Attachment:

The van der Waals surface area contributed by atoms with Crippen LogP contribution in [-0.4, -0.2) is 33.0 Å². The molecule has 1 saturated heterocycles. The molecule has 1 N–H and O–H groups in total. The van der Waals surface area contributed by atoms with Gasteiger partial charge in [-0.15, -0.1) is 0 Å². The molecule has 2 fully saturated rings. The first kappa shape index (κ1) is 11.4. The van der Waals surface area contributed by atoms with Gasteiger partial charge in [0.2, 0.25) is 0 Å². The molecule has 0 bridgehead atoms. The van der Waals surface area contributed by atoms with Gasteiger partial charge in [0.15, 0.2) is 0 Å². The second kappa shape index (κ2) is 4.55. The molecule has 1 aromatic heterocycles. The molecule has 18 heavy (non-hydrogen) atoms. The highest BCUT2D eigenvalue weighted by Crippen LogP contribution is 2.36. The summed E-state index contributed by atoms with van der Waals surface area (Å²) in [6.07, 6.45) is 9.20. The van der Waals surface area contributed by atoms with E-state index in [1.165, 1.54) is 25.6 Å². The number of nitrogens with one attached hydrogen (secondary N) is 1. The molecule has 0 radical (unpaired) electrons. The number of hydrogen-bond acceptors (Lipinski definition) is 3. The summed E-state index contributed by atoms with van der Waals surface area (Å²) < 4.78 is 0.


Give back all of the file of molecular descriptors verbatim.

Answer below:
The van der Waals surface area contributed by atoms with Crippen LogP contribution in [-0.4, -0.2) is 33.0 Å². The molecule has 1 saturated heterocycles. The molecule has 1 N–H and O–H groups in total. The van der Waals surface area contributed by atoms with Gasteiger partial charge in [-0.15, -0.1) is 0 Å². The molecule has 2 fully saturated rings. The first kappa shape index (κ1) is 11.4. The van der Waals surface area contributed by atoms with Gasteiger partial charge in [0.2, 0.25) is 0 Å². The molecule has 0 bridgehead atoms. The van der Waals surface area contributed by atoms with Gasteiger partial charge in [0.15, 0.2) is 0 Å². The second kappa shape index (κ2) is 4.55. The molecule has 1 aromatic heterocycles. The molecule has 18 heavy (non-hydrogen) atoms. The highest BCUT2D eigenvalue weighted by Crippen LogP contribution is 2.36. The summed E-state index contributed by atoms with van der Waals surface area (Å²) in [6.07, 6.45) is 9.20. The van der Waals surface area contributed by atoms with E-state index in [1.165, 1.54) is 25.6 Å². The number of nitrogens with one attached hydrogen (secondary N) is 1. The molecule has 0 radical (unpaired) electrons. The number of hydrogen-bond acceptors (Lipinski definition) is 3. The summed E-state index contributed by atoms with van der Waals surface area (Å²) < 4.78 is 0.